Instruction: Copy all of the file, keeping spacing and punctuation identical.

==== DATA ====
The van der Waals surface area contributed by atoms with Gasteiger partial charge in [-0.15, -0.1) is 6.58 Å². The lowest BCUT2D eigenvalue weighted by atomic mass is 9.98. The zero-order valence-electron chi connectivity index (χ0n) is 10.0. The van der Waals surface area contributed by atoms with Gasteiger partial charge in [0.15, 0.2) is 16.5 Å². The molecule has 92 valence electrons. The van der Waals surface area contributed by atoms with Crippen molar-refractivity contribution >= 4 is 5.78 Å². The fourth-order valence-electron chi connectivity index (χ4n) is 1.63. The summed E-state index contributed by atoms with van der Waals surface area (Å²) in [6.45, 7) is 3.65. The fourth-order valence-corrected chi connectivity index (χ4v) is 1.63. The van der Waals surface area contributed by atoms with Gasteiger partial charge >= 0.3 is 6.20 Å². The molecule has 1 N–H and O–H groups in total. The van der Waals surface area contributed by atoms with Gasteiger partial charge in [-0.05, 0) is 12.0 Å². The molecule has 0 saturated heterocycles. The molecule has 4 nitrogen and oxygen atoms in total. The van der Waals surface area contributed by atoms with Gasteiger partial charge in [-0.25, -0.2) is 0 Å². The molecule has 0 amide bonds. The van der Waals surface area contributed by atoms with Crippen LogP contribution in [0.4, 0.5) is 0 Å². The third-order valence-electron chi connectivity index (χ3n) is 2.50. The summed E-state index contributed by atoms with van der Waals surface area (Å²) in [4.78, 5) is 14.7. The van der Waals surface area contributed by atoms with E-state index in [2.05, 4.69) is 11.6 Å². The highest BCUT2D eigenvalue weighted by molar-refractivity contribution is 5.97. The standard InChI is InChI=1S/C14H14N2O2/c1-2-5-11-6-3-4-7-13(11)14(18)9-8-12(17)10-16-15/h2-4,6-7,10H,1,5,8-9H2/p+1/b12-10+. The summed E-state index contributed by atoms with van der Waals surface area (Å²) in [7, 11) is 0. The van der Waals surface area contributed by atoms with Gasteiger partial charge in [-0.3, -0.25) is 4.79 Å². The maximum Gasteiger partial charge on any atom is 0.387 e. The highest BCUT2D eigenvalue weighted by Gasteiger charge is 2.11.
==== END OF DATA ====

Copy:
The van der Waals surface area contributed by atoms with Gasteiger partial charge in [-0.15, -0.1) is 6.58 Å². The lowest BCUT2D eigenvalue weighted by atomic mass is 9.98. The zero-order valence-electron chi connectivity index (χ0n) is 10.0. The van der Waals surface area contributed by atoms with Gasteiger partial charge in [0.15, 0.2) is 16.5 Å². The molecule has 92 valence electrons. The van der Waals surface area contributed by atoms with Crippen molar-refractivity contribution >= 4 is 5.78 Å². The fourth-order valence-electron chi connectivity index (χ4n) is 1.63. The summed E-state index contributed by atoms with van der Waals surface area (Å²) in [6.45, 7) is 3.65. The fourth-order valence-corrected chi connectivity index (χ4v) is 1.63. The van der Waals surface area contributed by atoms with Gasteiger partial charge >= 0.3 is 6.20 Å². The molecule has 1 N–H and O–H groups in total. The van der Waals surface area contributed by atoms with Gasteiger partial charge in [-0.05, 0) is 12.0 Å². The molecule has 0 saturated heterocycles. The molecule has 4 nitrogen and oxygen atoms in total. The van der Waals surface area contributed by atoms with Gasteiger partial charge in [-0.25, -0.2) is 0 Å². The molecule has 0 amide bonds. The van der Waals surface area contributed by atoms with Crippen LogP contribution in [0.4, 0.5) is 0 Å². The third-order valence-electron chi connectivity index (χ3n) is 2.50. The summed E-state index contributed by atoms with van der Waals surface area (Å²) in [4.78, 5) is 14.7. The van der Waals surface area contributed by atoms with E-state index in [2.05, 4.69) is 11.6 Å². The highest BCUT2D eigenvalue weighted by molar-refractivity contribution is 5.97. The standard InChI is InChI=1S/C14H14N2O2/c1-2-5-11-6-3-4-7-13(11)14(18)9-8-12(17)10-16-15/h2-4,6-7,10H,1,5,8-9H2/p+1/b12-10+. The summed E-state index contributed by atoms with van der Waals surface area (Å²) in [7, 11) is 0. The van der Waals surface area contributed by atoms with Gasteiger partial charge in [-0.3, -0.25) is 4.79 Å². The maximum Gasteiger partial charge on any atom is 0.387 e. The highest BCUT2D eigenvalue weighted by Gasteiger charge is 2.11.